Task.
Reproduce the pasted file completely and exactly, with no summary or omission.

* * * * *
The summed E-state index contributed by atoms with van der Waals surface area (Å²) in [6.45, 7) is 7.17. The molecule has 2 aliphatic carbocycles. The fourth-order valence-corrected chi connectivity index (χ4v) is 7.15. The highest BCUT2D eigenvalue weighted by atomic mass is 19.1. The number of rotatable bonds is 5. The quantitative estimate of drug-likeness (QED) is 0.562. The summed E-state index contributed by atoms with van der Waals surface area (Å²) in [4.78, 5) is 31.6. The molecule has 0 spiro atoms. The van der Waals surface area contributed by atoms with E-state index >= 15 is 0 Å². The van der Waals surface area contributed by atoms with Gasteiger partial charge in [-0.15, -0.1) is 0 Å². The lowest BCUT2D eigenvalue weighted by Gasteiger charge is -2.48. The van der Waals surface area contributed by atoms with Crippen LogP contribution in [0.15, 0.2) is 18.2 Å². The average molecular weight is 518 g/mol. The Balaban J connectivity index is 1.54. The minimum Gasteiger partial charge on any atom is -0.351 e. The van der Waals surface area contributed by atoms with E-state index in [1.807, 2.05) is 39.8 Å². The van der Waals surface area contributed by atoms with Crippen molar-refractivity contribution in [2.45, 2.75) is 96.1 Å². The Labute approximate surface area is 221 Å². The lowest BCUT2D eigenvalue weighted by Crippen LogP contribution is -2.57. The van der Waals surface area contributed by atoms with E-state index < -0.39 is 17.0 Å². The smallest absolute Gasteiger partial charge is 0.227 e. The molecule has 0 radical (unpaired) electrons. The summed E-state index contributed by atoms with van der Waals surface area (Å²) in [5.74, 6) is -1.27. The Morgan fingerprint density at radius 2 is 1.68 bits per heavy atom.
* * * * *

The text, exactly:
The summed E-state index contributed by atoms with van der Waals surface area (Å²) in [6.45, 7) is 7.17. The molecule has 2 aliphatic carbocycles. The fourth-order valence-corrected chi connectivity index (χ4v) is 7.15. The highest BCUT2D eigenvalue weighted by atomic mass is 19.1. The number of rotatable bonds is 5. The quantitative estimate of drug-likeness (QED) is 0.562. The summed E-state index contributed by atoms with van der Waals surface area (Å²) in [4.78, 5) is 31.6. The molecule has 0 spiro atoms. The van der Waals surface area contributed by atoms with E-state index >= 15 is 0 Å². The van der Waals surface area contributed by atoms with Gasteiger partial charge in [-0.15, -0.1) is 0 Å². The lowest BCUT2D eigenvalue weighted by Gasteiger charge is -2.48. The van der Waals surface area contributed by atoms with Crippen LogP contribution in [0.15, 0.2) is 18.2 Å². The average molecular weight is 518 g/mol. The Balaban J connectivity index is 1.54. The minimum Gasteiger partial charge on any atom is -0.351 e. The van der Waals surface area contributed by atoms with E-state index in [1.807, 2.05) is 39.8 Å². The van der Waals surface area contributed by atoms with Crippen molar-refractivity contribution in [2.45, 2.75) is 96.1 Å². The Labute approximate surface area is 221 Å². The lowest BCUT2D eigenvalue weighted by Crippen LogP contribution is -2.57. The van der Waals surface area contributed by atoms with E-state index < -0.39 is 17.0 Å². The smallest absolute Gasteiger partial charge is 0.227 e. The molecule has 0 radical (unpaired) electrons. The summed E-state index contributed by atoms with van der Waals surface area (Å²) in [5.74, 6) is -1.27. The Morgan fingerprint density at radius 2 is 1.68 bits per heavy atom.